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Deadly Moscow Attack Shatters Putin’s Security Promise to Russian People


Less than a week ago, President Vladimir V. Putin of Russia claimed a fifth term as president with his highest-ever share of the vote, using a stage-managed election to show the nation and the world that he was firmly in control.

Just days later came a searing counterpoint: His vaunted security apparatus failed to prevent Russia’s deadliest terror attack in 20 years.

The attack, which killed at least 133 people at a suburban Moscow concert hall, was a blow to Mr. Putin’s aura as a leader for whom national security is paramount. That’s especially true after two years of a war in Ukraine that he describes as key to the nation’s survival — and which he cast as his top priority in the aftermath of last Sunday’s election.

“The election demonstrated a seemingly confident victory,” Aleksandr Kynev, a Russian political scientist, said in a phone interview from Moscow. “And suddenly, against the backdrop of a confident victory, there’s this demonstrative humiliation.”

It took Mr. Putin more than 19 hours to address the nation about the attack, the deadliest in Russia since the 2004 school siege in Beslan in the country’s south that claimed 334 lives. When he did, Mr. Putin said nothing about the mounting evidence that the attack was committed by a branch of the Islamic State.

Instead, he hinted that Ukraine was behind the tragedy and said the assailants acted “just like the Nazis,” who “once carried out massacres in the occupied territories”— evoking his frequent, false description of present-day Ukraine as being run by neo-Nazis.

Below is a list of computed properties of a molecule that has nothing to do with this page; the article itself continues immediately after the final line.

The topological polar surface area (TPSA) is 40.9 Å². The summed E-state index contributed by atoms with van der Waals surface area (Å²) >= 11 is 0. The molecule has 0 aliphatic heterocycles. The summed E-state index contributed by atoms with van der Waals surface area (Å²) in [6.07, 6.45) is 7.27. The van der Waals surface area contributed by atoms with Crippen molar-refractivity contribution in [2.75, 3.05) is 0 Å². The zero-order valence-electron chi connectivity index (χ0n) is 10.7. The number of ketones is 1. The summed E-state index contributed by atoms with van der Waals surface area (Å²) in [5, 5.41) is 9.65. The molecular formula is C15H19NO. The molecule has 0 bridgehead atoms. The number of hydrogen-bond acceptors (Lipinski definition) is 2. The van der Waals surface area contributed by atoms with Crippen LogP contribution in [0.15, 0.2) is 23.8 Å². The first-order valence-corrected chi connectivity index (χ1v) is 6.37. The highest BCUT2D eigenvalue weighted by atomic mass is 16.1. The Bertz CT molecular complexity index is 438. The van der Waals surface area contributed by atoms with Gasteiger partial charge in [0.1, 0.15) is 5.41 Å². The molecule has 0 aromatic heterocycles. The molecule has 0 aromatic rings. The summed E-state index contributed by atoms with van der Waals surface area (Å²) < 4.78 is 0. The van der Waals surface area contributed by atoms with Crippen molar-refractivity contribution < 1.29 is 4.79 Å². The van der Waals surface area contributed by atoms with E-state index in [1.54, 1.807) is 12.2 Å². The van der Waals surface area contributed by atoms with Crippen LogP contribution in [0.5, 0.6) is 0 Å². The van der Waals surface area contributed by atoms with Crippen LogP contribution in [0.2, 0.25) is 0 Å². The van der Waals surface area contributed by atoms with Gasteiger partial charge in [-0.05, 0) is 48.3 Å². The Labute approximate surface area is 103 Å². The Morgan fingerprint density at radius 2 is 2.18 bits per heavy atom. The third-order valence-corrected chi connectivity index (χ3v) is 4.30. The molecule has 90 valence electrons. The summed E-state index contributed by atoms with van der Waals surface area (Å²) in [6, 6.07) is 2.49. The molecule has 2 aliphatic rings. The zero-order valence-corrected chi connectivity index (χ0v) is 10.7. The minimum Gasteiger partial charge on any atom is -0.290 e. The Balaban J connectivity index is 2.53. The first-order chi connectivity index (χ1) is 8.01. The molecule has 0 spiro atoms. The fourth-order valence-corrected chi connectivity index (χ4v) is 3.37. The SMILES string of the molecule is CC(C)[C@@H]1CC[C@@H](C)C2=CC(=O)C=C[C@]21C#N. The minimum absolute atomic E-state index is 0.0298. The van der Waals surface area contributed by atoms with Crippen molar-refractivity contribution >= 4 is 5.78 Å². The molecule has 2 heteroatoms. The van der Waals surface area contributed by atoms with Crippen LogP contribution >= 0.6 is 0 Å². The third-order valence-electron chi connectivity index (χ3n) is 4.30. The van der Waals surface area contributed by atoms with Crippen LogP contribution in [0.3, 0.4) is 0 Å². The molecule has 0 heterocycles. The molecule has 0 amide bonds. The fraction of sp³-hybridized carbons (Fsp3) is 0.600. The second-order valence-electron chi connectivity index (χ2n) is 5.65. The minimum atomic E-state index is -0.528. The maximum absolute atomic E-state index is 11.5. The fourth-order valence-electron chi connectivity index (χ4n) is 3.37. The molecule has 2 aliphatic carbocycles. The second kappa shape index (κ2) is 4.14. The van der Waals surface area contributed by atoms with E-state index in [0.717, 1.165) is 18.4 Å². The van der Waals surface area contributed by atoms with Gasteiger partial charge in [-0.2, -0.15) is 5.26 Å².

“Our common duty now — our comrades at the front, all citizens of the country — is to be together in one formation,” Mr. Putin said at the end of his five-minute speech, trying to conflate the fight against terrorism with his invasion of Ukraine.

The question is how much of the Russian public will buy into his argument. They might question whether Mr. Putin, with his invasion of Ukraine and his conflict with the West, truly has Russia’s security interests at heart — or is he woefully forsaking them, as many of his opponents say he is.

The fact that Mr. Putin apparently ignored a warning from the United States about a potential terrorist act is likely to deepen the skepticism. Instead of acting on the warnings, and tightening security, he dismissed them as “provocative statements.”

“All this resembles outright blackmail and an intention to intimidate and destabilize our society,” Mr. Putin said on Tuesday in a speech to the F.S.B., Russia’s domestic intelligence agency, referring to Western warnings. In the aftermath of Friday’s attack, some of his exiled critics have cited that response as evidence of the president’s detachment from Russia’s true security concerns.

Mr. Kynev said he believes that many Russians are now in “shock,” because “restoring order has always been Vladimir Putin’s calling card.” But given the Kremlin’s efficacy in cracking down on dissent and on the news media, he predicted that the political consequences of the attack would be limited, as long as the violence is not repeated.

“To be honest, our society has gotten used to keeping quiet about inconvenient topics,” he said.

Even as the Islamic State repeatedly claimed responsibility for the attack, and Ukraine denied any involvement, the Kremlin’s messengers pushed into overdrive to try to convince the Russian public that this was merely a ruse.

Olga Skabeyeva, a state television host, wrote on Telegram that Ukrainian military intelligence had found assailants “who would look like ISIS. But this is no ISIS.”

Margarita Simonyan, the editor of the state-run RT television network, wrote that reports of Islamic State responsibility amounted to a “basic sleight of hand” by the American news media.

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